Turkey said Thursday it is holding talks to secure the release of dozens of its citizens kidnapped by Islamist militants sweeping through northern Iraq.
"We are in touch with all the groups in Iraq including Kurds and Turkmens," a government official told Agence France-Presse, without giving further details.
"We have stepped up our diplomatic initiative for the release of the kidnapped citizens."
Militants from the jihadist group the Islamic State of Iraq and the Levant abducted 49 people from the Turkish consulate in Mosul, including the head of the mission, on Wednesday.
They also seized 31 Turkish truck drivers from a power station in the city on Tuesday, drawing a promise of harsh reprisals from Ankara if any are harmed.
As Turkey urged any citizens still in the country to "leave Iraq as soon as possible", Foreign Minister Ahmet Davutoglu said the government was working to ensure the release of those taken hostage.
While refusing to give details, he said those abducted are in a "safer zone".
"The safety of each citizen is vital to us," he told reporters. "Our prayers are with them... We will make efforts to hopefully receive good news soon."
With the security situation in northern Iraq deteriorating, Turkey has advised its citizens against "any travel" to the country.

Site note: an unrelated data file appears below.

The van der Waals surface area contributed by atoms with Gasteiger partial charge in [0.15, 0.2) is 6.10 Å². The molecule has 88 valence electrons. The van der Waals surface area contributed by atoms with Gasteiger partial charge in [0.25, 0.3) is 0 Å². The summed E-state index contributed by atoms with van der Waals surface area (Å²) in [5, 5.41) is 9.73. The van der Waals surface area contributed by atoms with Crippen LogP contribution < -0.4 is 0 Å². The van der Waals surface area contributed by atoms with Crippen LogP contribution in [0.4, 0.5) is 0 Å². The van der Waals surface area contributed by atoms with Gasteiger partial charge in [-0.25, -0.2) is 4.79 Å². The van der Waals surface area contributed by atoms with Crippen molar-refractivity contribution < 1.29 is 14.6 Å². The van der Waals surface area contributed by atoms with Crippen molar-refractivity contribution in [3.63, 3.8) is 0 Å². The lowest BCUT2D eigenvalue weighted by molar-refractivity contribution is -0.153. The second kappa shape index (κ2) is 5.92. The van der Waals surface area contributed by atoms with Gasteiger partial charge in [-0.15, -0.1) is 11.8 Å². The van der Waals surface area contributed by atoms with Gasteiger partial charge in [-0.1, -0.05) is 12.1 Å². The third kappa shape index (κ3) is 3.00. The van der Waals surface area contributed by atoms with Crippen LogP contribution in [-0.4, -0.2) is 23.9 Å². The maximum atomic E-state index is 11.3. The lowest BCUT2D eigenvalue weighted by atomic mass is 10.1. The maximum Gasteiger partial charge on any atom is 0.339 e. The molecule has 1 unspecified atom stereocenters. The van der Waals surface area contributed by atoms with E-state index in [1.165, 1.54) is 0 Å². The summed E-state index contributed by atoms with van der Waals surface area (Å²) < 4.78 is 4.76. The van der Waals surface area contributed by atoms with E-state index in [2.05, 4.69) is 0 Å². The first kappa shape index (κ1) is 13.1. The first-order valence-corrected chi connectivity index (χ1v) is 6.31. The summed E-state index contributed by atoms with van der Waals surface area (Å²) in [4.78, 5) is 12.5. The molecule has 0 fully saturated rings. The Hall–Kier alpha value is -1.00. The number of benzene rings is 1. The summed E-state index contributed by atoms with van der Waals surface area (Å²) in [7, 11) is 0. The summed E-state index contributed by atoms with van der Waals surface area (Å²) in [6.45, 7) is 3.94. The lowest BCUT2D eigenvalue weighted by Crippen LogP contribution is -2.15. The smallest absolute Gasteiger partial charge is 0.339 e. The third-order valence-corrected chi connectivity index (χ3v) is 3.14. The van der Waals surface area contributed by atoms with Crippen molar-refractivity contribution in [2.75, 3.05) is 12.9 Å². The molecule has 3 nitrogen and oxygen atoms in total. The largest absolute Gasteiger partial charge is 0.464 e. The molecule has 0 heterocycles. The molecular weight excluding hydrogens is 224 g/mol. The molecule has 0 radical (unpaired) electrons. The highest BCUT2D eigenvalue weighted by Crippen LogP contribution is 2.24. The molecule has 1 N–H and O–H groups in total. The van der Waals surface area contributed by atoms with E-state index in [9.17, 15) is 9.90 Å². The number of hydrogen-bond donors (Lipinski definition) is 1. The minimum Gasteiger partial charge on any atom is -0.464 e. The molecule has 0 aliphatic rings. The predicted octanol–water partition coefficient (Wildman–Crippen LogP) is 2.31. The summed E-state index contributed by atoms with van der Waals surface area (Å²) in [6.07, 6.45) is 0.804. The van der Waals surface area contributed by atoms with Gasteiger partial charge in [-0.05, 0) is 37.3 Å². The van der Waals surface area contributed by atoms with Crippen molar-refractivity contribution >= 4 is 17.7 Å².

NATO Secretary-General Anders Fogh Rasmussen has demanded the immediate release of the Turkish hostages, labelling the kidnappings a "criminal act."
Visiting Ankara, Samantha Power, the U.S. ambassador to the United Nations, condemned the abductions and warned that terrorists pose a "clear security threat to Iraq and a growing threat to the region".
During a phone call with Prime Minister Recep Tayyip Erdogan on Wednesday, U.S. Vice President Joe Biden said Washington "is prepared to support Turkey's efforts to bring about the safe return of its citizens".
U.S. President Barack Obama has said his security team is "looking at all the options" to save Iraq's security forces from collapse, but Turkish Justice Minister Bekir Bozdag, denied that the government was seeking a mandate from parliament to launch a military mission to rescue the hostages.